Invariably, I find the epistles incredibly dense readings. A first reading/listening (and in church services, that is often all we get) leaves a sense of general edification, and possibly one or two of the more potent images stand out. In this instance it might be the image of the undefiled and imperishable inheritance awaiting us in heaven; or the image of trials working to put us to the test like gold in a refiner's fire. But beyond our receiving a general impression, epistles are hard work. On a grammatical level, single sentences tend to run on clause after clause, with multiple prepositional phrases, and numerous verbs relating to even more numerous nouns. And none of it is wielded lightly: the epistles are carefully constructed technical pieces of writing and teaching. A very close reading of each sentence bears much fruit – continually asking the questions of basic comprehension (‘Who is doing what?';‘In relation to what else?') as well as those of symbolic significance (‘Why is that image invoked? What effect does that phrasing impart?). I tend to pay particular attention to prepositions, which often hold the key to understanding what is going on. This has the effect of really slowing down the reading, and allows the full meaning to come through.
For example: in this reading I might note in the first sentence:
v3 begins with a blessing to God, specifically God the Father of Jesus Christ. This image of God frames the next statement: of us being reborn (i.e. of God the Father) to a living hope, through resurrection of Jesus Christ (whom God is also the Father of)…
v4 … to an imperishable inheritance (keeping up the father-children metaphor; the multiple adjectives regarding the inheritance indicate this is an important image)kept in heaven forus…
v5 … who are being guarded by God's power through faith for salvation, which will be revealed in the last time.
A similar approach to the rest of the reading reveals that the message centres on the observation: "Though you have not seen him, you love him." (v8) This obviously pairs well with the John 20 reading about Thomas, who refused to believe without seeing the risen Jesus in person.
Thomas gets a hard time in the Christian consciousness. Where other disciples were constantly failing to ‘get it' and made frequent mistakes (think Simon Peter, especially!), it is Thomas who is left with the moniker ‘Doubting Thomas.' Verses 24-29 are a short story within themselves, focussed on the figure of Thomas. A tension is created with Thomas' adamant statement that he will not believe, "Unless I see..." This tension is allowed to sit unresolved for eight days, when Thomas is back with the disciples and has the certainty underpinning his previous prideful statement pulled out from under him. It is a well-known episode, and much preached upon – lending itself to multiple angles and methods of analysis.
But the Thomas episode is only one aspect of the reading. The first verses detail a hugely significant occasion: the breathing of the Holy Spirit upon the disciples. Where the Church tradition tends to major upon the Luke-Acts description of the coming of the Holy Spirit at Pentecost, with the Spirit descending in tongues like fire; John's description of the same event is behind locked doors, more intimate and bookended by greetings of "Peace be with you." This is an important emphasis not to be passed over in this reading.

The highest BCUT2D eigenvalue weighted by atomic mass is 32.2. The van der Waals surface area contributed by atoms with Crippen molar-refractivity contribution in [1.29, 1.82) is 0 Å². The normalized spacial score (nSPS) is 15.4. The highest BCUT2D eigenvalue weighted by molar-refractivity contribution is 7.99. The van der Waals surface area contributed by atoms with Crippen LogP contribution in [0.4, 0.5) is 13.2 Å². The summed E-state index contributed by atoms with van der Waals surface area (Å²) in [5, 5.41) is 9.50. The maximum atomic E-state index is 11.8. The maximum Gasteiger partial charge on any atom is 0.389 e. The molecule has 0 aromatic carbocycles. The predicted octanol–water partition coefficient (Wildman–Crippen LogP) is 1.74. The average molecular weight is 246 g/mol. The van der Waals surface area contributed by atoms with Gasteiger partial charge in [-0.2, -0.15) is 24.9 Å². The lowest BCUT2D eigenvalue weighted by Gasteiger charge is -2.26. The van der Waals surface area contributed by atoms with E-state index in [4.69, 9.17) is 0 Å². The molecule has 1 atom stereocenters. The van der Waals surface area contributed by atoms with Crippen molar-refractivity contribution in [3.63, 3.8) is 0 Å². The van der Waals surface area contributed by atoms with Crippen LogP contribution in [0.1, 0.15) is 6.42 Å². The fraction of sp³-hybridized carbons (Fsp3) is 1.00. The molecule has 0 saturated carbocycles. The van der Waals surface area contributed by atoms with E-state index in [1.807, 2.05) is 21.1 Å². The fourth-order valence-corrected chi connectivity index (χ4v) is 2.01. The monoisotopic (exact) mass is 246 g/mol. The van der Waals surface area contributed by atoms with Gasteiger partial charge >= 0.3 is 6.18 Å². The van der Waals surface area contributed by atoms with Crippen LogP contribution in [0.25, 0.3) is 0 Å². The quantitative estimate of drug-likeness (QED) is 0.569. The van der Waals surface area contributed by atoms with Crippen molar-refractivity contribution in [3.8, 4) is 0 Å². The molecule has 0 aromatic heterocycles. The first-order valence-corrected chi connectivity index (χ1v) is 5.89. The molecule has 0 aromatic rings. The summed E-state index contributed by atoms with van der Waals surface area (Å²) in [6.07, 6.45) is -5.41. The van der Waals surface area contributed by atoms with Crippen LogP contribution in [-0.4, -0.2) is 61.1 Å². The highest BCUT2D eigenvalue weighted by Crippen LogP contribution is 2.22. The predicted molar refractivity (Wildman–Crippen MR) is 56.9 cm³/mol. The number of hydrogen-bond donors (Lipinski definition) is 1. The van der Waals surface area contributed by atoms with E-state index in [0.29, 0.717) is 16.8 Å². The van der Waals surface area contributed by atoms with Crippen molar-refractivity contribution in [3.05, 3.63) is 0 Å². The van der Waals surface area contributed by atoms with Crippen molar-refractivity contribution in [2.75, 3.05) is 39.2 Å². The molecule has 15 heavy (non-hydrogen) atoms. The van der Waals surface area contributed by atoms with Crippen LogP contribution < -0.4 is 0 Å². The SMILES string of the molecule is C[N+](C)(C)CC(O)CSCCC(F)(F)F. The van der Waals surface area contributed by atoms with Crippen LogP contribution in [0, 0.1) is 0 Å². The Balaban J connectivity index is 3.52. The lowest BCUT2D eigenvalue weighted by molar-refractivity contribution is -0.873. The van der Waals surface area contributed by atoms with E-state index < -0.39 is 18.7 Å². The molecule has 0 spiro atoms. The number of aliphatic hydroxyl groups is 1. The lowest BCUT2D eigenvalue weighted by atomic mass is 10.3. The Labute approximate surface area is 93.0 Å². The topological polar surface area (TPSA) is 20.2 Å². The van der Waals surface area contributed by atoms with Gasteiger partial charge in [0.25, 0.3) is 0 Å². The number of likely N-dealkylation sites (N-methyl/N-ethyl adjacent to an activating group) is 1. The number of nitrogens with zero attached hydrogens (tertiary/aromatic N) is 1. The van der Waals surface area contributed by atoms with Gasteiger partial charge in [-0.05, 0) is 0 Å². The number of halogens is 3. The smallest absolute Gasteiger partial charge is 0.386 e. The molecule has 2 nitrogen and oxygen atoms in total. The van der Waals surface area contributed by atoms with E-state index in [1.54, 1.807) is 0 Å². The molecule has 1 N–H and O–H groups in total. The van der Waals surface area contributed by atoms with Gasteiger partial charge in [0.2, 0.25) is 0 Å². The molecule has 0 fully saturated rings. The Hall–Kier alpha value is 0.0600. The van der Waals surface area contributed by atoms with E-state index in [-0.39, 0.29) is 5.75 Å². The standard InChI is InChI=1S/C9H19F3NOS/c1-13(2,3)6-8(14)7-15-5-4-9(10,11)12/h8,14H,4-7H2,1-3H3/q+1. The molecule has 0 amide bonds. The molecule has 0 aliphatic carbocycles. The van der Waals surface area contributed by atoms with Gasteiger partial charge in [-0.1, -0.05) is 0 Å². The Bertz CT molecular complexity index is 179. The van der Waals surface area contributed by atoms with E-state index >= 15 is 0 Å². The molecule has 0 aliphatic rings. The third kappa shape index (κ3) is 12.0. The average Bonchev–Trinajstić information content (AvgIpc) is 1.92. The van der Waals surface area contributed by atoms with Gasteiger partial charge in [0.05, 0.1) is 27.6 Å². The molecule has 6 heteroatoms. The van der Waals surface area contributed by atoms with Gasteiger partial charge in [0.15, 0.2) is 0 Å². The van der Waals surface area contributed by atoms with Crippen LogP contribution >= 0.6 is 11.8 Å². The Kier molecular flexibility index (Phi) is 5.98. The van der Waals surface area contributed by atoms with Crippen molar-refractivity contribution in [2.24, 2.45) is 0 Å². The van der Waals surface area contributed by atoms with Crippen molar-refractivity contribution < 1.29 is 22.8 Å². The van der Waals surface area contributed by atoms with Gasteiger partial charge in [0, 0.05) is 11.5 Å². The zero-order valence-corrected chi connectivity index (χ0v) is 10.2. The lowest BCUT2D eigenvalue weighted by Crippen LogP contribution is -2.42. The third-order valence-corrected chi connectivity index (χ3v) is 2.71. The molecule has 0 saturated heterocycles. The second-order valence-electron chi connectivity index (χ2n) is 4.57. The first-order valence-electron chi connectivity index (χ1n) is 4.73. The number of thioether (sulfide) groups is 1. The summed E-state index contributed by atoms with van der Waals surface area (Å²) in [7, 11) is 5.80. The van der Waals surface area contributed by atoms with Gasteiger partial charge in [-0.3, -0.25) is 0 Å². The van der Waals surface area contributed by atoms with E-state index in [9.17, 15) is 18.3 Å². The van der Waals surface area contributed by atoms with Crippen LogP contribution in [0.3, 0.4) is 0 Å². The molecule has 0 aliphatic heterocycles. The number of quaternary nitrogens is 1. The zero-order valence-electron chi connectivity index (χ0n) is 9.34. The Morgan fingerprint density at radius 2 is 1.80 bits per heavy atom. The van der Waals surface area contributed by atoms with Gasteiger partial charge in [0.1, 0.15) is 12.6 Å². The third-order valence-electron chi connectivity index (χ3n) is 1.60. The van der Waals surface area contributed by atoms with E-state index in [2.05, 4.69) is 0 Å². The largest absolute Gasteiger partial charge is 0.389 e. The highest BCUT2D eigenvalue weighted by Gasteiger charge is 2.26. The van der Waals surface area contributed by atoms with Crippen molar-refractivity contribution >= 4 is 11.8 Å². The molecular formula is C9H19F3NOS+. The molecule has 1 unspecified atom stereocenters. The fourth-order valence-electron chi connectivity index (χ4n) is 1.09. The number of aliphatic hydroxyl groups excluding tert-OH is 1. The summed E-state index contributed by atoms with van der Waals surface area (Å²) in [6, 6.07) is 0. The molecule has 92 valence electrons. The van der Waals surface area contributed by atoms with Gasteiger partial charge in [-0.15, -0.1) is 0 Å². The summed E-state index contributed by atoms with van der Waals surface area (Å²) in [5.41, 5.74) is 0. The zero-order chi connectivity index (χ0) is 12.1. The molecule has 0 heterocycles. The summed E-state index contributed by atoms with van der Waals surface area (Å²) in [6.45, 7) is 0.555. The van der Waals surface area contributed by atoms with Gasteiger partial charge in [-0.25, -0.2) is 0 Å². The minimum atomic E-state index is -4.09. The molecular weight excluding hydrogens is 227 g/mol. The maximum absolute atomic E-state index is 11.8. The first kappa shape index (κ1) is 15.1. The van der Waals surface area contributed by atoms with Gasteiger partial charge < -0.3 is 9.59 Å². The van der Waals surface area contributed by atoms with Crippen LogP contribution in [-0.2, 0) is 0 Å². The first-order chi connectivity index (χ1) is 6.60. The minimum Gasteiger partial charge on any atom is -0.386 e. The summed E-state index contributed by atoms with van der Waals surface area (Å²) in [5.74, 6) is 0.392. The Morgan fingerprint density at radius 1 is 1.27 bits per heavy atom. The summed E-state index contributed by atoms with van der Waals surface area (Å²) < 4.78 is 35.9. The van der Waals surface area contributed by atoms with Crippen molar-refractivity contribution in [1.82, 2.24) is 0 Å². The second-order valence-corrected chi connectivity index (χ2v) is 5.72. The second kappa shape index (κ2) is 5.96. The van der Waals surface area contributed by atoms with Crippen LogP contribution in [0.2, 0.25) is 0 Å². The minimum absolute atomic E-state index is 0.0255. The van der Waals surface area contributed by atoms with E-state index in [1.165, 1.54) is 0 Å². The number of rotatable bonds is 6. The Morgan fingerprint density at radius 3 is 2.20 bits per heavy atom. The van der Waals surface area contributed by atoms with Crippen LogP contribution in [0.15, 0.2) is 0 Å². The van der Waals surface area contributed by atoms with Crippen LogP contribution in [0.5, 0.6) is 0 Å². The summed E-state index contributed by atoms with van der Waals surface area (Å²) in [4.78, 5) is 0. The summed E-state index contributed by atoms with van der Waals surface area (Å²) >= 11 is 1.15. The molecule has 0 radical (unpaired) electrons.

Also important, and worth some attention when preaching are verses 30-31. This is not least because they are addressed directly to us, as the reader. It is all very well analysing the gospel stories, learning them, even performing skilled and erudite exegesis upon them. But verses 30-31 are a statement of authorial intent, telling us precisely what the purpose of all this is: "so that you may believe that Jesus is the Christ, the Son of God, and that by believing you may have life in his name."
Sermon ideas and themes emerge in the treatment of the readings.
Prayer of approach
Glorious God of all,
You are the giver of new life,
You are the one to whom we owe each breath,
You are the reason for our hope.
Send Your enlivening spirit, be present with us as we come close You,
seeking Your light to see what has been revealed
seeking Your warmth to set hearts aglow with Your love
seeking Your truth, that we might trust.
As we proclaim the Easter gospel, that in You is life which conquers death,
make us anew Your beloved children.
Prayers of confession
We confess that too often we have lived lives of those not worthy to be called Your children.
Though You are light, we have preferred to lurk in shadow,
though You are truth, we have made idols of lies and falsehood,
though You are love, we have been hard of heart.
Too often You show us the Way, and we have wandered far off course.
We turn to You with repentant hearts, and seek Your forgiveness.
We lay claim to your promise, and pray that You will transform us, re-make us,
that we will live as Your children, and by word, thought and deed,
we might lead lives worthy of subjects within Your kingdom of love, peace and mercy.
Prayer of thanksgiving
God of bountiful blessing,
we thank You for the promise of Jesus Christ,
who is the Life by which we live,
and the perfection of Your holy glory.
We thank You for the faith to believe that which we have not seen,
and for Your mercy upon us as we clumsily grasp the significance of Your love.
We thank You for Your sustaining strength as we try to lead lives which reflect Your glory,
and for Your ever-present Spirit as our guide, helper and advocate.
With thankful hearts we give You praise.
Prayer of intercession
We offer our prayers for those whom we trust will be fed by Your goodness:
who will be nourished by Your presence.
We pray for all people around the world in fear of such violence:
acts of war and destruction committed in the midst of peaceful civilian lives.
Where terror has a grip, where violence dominates,
Lord, bring justice, bring peace.
We pray for those who know the harshness of natural disaster;
where lives are lost in unpredictable catastrophe.
Where floods ruin crops, where there will be no bountiful harvest this year;
we pray for generosity and provision for all Your people.